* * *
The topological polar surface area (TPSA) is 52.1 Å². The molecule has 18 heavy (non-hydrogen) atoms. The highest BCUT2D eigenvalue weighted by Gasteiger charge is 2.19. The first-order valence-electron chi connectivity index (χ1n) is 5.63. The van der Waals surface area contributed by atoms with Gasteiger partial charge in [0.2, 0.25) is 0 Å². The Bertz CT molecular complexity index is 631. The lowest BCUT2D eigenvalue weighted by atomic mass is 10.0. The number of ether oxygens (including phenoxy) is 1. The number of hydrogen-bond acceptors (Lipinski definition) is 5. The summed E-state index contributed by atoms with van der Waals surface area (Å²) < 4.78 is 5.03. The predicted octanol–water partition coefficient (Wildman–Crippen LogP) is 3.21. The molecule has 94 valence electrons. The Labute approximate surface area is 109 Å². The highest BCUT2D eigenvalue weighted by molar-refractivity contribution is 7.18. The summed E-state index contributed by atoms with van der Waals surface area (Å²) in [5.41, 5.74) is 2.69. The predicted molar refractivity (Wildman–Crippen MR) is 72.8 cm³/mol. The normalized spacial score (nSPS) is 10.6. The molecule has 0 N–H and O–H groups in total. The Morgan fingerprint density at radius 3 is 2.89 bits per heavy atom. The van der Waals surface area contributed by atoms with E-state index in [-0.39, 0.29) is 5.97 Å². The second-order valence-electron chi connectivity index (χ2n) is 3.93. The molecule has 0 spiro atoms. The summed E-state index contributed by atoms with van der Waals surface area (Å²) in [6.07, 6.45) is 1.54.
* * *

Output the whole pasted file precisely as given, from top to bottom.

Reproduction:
The topological polar surface area (TPSA) is 52.1 Å². The molecule has 18 heavy (non-hydrogen) atoms. The highest BCUT2D eigenvalue weighted by Gasteiger charge is 2.19. The first-order valence-electron chi connectivity index (χ1n) is 5.63. The van der Waals surface area contributed by atoms with Gasteiger partial charge in [0.2, 0.25) is 0 Å². The Bertz CT molecular complexity index is 631. The lowest BCUT2D eigenvalue weighted by atomic mass is 10.0. The number of ether oxygens (including phenoxy) is 1. The number of hydrogen-bond acceptors (Lipinski definition) is 5. The summed E-state index contributed by atoms with van der Waals surface area (Å²) < 4.78 is 5.03. The predicted octanol–water partition coefficient (Wildman–Crippen LogP) is 3.21. The molecule has 94 valence electrons. The Labute approximate surface area is 109 Å². The highest BCUT2D eigenvalue weighted by molar-refractivity contribution is 7.18. The summed E-state index contributed by atoms with van der Waals surface area (Å²) in [5.41, 5.74) is 2.69. The predicted molar refractivity (Wildman–Crippen MR) is 72.8 cm³/mol. The normalized spacial score (nSPS) is 10.6. The molecule has 0 N–H and O–H groups in total. The Morgan fingerprint density at radius 3 is 2.89 bits per heavy atom. The van der Waals surface area contributed by atoms with E-state index in [-0.39, 0.29) is 5.97 Å². The second-order valence-electron chi connectivity index (χ2n) is 3.93. The molecule has 0 spiro atoms. The summed E-state index contributed by atoms with van der Waals surface area (Å²) in [6.07, 6.45) is 1.54.